The upper loop back was far from the cool stream, and the heat of the day increased until I felt my body could easily replace a room radiator, and sweat dripped off my hair. When we reached the trailhead, I collapsed into the truck and flipped on the air conditioner. Okay, I’m spoiled, I know. But it certainly felt good!

Falls Creek rapidsFalls Creek Falls Trail is a beautiful hike, but my recommendation for all but those working on stamina training: stop at the falls. It’s the highlight of the trip, and the Upper Falls Trail adds little to it. Is there a metaphor for life here? Not sure. Maybe just that effort and reward are not always equal.

 

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Lilies on the trail

Queen-cup lily

Trapper Creek Wilderness

Gifford Pinchot National Forest, Washington

Hubby patiently waits for me.

Hubby patiently waits for me.

We set out bright and early, bumped along rutty gravel roads, and reached the trailhead for the Observation Peak hike shortly after 8 a.m. Morning coolness still hung in the air, as we donned our packs and headed up the trail. Tall cedar and fir surrounded us, and wildflowers brightened the sides of the path–Indian paintbrush, bunchberry, anemone, queen-cup lily, vanilla leaf, and coralroot, among others. No sounds of civilization met our ears, not even an airplane. The deep silence was broken occasionally by a bird singing from some hidden branch high above us–and by the incessant buzz of flies and annoying whine of mosquitoes, who left their marks on our tender skin. Even after we applied repellent, they danced around our faces and ears, looking for spots we missed. Still, not the worst insects we’d met hiking; they were bearable.

View of Mt. Hood

View of Mt. Hood

My husband forged ahead on the trail, eager to reach the promised viewpoints. I plodded slowly up the hill, making frequent stops to enjoy the scenery and take photographs–oh, yes, and to rest. Uphill hiking and I have our differences. The tall trees and abundant flowers gave me something to admire as I rested. Beauty can sometimes be as refreshing as a good sports drink.

After some ups and down of the trail, we climbed the last 0.6 miles of steady uphill. What a relief when the trees gave way to rocks and new types of flowers–bear grass, Mariposa lilies (I think), two stately tiger lilies, and a bright purple flower that I have yet to identify. We topped the rocky ridge and the world spread out before us, the views as spectacular as the guide book suggested. Dark green, rolling hills below us and majestic mountains whichever way we looked. Rainier, St. Helens, Adams in Washington state, and Hood, Jefferson, and the tiniest glimpse of the Three Sisters in Oregon. Absolutely gorgeous!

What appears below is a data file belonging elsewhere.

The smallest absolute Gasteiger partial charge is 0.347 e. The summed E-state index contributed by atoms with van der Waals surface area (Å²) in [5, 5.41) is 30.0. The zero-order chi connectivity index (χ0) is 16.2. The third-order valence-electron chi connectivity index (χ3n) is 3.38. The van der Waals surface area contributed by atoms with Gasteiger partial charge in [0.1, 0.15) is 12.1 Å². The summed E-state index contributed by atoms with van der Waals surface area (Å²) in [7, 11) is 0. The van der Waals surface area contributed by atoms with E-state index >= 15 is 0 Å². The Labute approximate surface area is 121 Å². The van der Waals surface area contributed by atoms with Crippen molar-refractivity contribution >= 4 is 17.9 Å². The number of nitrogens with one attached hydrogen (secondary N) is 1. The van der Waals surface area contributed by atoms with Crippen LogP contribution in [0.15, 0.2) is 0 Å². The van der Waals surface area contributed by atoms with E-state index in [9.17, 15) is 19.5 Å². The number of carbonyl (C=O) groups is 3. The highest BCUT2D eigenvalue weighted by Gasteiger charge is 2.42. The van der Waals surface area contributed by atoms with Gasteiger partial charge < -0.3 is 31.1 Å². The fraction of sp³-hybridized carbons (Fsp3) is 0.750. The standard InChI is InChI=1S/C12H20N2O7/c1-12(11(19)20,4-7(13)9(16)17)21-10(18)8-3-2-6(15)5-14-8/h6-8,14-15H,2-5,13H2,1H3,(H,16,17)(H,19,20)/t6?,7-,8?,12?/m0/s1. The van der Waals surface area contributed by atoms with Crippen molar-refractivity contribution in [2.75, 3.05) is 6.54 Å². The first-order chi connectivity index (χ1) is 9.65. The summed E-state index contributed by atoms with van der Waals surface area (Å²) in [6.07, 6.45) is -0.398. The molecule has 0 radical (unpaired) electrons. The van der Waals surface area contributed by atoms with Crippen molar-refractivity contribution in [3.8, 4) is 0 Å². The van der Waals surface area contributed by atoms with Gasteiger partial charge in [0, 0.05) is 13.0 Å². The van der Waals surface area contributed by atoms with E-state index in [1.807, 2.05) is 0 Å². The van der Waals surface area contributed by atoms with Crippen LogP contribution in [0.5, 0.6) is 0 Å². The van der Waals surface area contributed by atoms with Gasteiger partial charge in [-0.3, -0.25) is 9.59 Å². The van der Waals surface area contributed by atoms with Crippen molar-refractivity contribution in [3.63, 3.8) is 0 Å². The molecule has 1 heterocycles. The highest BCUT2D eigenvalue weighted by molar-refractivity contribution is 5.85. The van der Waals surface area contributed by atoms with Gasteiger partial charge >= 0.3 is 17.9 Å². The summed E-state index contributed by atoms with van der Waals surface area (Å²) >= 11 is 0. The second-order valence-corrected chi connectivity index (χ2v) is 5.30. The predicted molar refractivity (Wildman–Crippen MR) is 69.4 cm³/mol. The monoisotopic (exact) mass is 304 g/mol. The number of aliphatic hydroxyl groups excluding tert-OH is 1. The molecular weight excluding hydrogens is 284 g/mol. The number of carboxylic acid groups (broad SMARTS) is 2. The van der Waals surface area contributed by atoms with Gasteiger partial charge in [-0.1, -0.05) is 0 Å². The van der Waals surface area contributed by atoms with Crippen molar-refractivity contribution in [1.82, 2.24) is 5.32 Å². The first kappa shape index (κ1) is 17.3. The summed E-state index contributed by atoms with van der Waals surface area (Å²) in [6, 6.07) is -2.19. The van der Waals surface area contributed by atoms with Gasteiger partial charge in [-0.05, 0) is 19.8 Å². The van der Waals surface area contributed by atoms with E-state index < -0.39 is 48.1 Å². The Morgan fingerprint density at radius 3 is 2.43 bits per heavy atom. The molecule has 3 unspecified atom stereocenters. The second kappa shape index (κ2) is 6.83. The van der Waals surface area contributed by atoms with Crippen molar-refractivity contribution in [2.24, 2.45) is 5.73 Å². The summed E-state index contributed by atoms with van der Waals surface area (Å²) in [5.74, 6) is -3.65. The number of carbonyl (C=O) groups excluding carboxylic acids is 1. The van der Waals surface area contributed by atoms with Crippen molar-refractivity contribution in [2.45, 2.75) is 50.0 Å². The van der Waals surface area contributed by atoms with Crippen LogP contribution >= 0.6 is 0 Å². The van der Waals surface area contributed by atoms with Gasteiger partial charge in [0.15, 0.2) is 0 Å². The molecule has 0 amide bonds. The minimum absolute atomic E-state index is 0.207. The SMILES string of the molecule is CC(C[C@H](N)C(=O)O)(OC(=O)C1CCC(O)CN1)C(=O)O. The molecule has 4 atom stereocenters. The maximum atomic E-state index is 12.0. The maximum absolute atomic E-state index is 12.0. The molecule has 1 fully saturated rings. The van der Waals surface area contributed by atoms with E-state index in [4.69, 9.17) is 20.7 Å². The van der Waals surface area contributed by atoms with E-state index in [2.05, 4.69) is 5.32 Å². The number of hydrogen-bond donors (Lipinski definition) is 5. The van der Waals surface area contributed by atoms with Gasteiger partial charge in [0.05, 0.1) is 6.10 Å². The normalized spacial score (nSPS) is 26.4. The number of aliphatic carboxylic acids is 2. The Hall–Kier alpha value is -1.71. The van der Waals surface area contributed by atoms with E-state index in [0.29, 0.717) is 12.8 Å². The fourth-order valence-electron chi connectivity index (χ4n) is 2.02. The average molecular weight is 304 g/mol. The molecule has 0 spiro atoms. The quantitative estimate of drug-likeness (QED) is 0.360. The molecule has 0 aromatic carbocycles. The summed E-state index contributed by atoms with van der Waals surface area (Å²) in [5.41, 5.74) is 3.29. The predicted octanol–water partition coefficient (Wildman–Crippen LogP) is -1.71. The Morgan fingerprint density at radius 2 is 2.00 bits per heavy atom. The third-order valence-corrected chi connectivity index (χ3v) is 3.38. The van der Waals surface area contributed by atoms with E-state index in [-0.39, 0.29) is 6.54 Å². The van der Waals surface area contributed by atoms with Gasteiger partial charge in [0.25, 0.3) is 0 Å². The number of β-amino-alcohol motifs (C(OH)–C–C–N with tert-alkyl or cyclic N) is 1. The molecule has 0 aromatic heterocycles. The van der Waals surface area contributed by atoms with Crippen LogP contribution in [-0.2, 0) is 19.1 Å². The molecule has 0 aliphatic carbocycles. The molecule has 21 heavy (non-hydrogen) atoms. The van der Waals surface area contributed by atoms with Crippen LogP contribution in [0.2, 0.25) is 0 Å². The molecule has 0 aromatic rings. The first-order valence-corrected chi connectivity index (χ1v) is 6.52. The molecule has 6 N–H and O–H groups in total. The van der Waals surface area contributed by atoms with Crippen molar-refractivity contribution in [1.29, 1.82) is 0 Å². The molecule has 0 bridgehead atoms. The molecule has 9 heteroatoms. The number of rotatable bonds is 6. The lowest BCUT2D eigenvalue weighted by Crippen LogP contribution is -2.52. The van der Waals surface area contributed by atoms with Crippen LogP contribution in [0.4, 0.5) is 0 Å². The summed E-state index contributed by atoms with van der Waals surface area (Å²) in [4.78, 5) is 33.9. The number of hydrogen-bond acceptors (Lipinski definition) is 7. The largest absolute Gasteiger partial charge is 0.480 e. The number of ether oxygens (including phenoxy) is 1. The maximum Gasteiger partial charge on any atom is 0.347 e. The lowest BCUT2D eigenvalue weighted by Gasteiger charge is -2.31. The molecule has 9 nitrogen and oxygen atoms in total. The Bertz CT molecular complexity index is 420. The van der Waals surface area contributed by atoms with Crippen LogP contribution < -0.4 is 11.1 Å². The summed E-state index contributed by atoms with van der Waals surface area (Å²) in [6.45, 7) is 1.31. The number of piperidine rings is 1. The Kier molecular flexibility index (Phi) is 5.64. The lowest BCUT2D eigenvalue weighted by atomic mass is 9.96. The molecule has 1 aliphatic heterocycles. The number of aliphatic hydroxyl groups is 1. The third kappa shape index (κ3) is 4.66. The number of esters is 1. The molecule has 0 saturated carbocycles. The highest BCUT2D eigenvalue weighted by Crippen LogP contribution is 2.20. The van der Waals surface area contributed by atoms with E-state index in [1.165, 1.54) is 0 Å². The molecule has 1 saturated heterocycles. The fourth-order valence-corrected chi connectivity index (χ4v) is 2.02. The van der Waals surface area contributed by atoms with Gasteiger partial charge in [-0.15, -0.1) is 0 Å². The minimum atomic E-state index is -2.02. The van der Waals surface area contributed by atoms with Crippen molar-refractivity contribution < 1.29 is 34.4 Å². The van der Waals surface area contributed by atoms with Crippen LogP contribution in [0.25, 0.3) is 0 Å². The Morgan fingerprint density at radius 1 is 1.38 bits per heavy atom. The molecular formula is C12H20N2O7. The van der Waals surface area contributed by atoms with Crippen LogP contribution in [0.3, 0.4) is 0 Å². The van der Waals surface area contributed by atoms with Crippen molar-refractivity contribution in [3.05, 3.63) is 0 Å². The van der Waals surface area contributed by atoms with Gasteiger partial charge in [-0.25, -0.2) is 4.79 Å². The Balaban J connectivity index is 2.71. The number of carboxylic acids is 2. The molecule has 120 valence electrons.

Mt. Adams

Mt. Adams

That purple flower with Mt. Adams behind it

That purple flower with Mt. Adams behind it

We munched on PBJ sandwiches and enjoyed the cooling breeze as we took in the scenery. One thing about hiking around mountains; most trails go uphill. It can be hard work to reach the top–very hard work for some of us–but once I make it, I’m always glad I kept going. The wonderful view–and the feeling of accomplishment–makes it all worthwhile. A metaphor for life, no doubt. But I’d still love to discover a way to reach the top without working so hard!

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Pink dogwood Pink reminds me of little girls in frilly princess dresses playing with their baby dolls. Growing up as a decidedly unfeminine girl, I’ve always preferred green and blue—or red and yellow when it comes to flowers. However, this time of year, I can look out the window while I work and see our pink dogwood in full bloom, sometimes with a bright blue sky behind it for contrast. However, even on a dull, cloudy day, the bright pink blossoms light up the yard. We had a pink dogwood in our front yard when I was a kid; I loved it then and I love it now.Wild bleeding heart flowers

Other pinks decorate the spring landscape. In our woods the wild bleeding hearts bow their purple-pink heads beneath the trees, delicate and beautiful. A few brief days and they are gone—a reminder of the transitory nature of love and life.